The Lodger (1944)

Directed by John Brahm [Other horror films: The Undying Monster (1942), The Mad Magician (1954)]

I’ve been well-aware of this film for years and years – it used to play on AMC what seemed like every week – but it took until now to see it, and I definitely found it an impressive film.

The story of Jack the Ripper is one that I’ve seen in a few other films, from the 1927 The Lodger: A Story of the London Fog and the 1953 Man in the Attic, and this is probably the best one. Man in the Attic was very enjoyable, and went a very similar route as this one, but since this came first, I’ve gotta give this more credit.

We don’t see any over-the-top murders or gore, of course, given this film is from the mid-1940’s, but we do get some very suspenseful scenes and occasionally great moments leading up to what one can imagine are brutal murders. Great use of setting too – I loved those scenes where the police and civilians were enclosed in a small portion of Whitechapel trying to trap Jack the Ripper in the mist, but just unable to do so. Great, great scenes there.

I don’t know if it’s his slightly larger frame, or just his imposing physique, but Laird Cregar reminded me a lot of Victor Buono, so it should go without saying that his performance was top-notch. The sad thing is, as some of you may know, Cregar died in late 1944 at the extraordinarily young age of 30, his final movie Hangover Square being released after his death. With less than twenty roles, I think it’s a damn shame he died that young, especially since he could have had a long-lasting career in horror had he survived into the 1950’s, 1960’s, and into the 1970’s. Cregar was great here, and it’s just a shame.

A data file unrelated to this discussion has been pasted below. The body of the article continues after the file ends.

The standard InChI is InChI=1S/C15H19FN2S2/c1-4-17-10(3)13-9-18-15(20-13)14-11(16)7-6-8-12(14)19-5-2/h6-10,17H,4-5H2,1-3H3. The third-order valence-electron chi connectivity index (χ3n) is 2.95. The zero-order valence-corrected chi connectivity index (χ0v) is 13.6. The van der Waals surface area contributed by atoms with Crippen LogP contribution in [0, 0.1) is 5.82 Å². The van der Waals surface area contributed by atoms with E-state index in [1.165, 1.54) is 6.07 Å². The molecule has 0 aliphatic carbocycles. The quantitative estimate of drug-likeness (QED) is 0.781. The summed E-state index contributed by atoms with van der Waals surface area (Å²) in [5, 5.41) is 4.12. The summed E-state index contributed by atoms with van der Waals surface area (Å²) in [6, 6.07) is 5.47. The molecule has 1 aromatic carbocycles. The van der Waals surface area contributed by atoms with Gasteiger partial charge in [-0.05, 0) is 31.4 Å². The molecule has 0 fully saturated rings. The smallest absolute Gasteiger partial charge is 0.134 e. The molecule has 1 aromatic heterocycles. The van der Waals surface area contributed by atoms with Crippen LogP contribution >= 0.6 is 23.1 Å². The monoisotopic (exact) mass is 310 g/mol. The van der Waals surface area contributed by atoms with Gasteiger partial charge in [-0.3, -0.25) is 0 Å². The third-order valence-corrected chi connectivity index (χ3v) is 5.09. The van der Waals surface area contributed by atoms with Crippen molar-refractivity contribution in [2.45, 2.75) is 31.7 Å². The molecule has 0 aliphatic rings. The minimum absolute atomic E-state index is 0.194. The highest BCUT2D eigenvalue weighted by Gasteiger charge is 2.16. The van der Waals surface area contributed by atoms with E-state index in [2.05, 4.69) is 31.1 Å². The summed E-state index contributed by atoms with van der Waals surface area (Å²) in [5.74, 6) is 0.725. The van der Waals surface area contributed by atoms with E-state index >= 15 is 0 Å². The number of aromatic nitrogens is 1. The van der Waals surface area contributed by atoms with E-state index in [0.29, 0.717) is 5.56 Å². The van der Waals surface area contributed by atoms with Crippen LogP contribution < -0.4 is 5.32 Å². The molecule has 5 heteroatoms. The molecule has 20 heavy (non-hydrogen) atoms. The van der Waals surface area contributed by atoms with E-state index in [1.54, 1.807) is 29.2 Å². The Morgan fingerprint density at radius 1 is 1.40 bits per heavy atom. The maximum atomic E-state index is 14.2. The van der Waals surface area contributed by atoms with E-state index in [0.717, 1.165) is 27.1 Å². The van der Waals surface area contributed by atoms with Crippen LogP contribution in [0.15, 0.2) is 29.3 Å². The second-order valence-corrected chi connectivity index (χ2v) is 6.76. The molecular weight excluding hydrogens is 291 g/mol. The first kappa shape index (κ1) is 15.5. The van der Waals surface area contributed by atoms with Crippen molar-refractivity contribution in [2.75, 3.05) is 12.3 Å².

Cedric Hardwicke (The Ghoul) was solid, and he had one of the more reasonable characters in the film. As his wife, Sara Allgood was fine, though not necessarily stellar (not that really a whole lot would be expected from a character like hers). Merle Oberon does pretty well in her role, and I like her interactions with Cregar’s character, as they always had an undercurrent of growing suspense. Lastly, George Sanders (Village of the Damned and The Picture of Dorian Gray) was a wee bit generic to really stand out, but got more character in the end, so he turned out well.

I was impressed with just how suspenseful this one became at times, and I was also drawn into the whole “is the Lodger actually Jack the Ripper” plot-line as more and more possible coincidences occurred. The Lodger is a strong film, and definitely a highlight of the 1940’s, so I’m glad that I finally took the time to watch this.


The Uninvited (1944)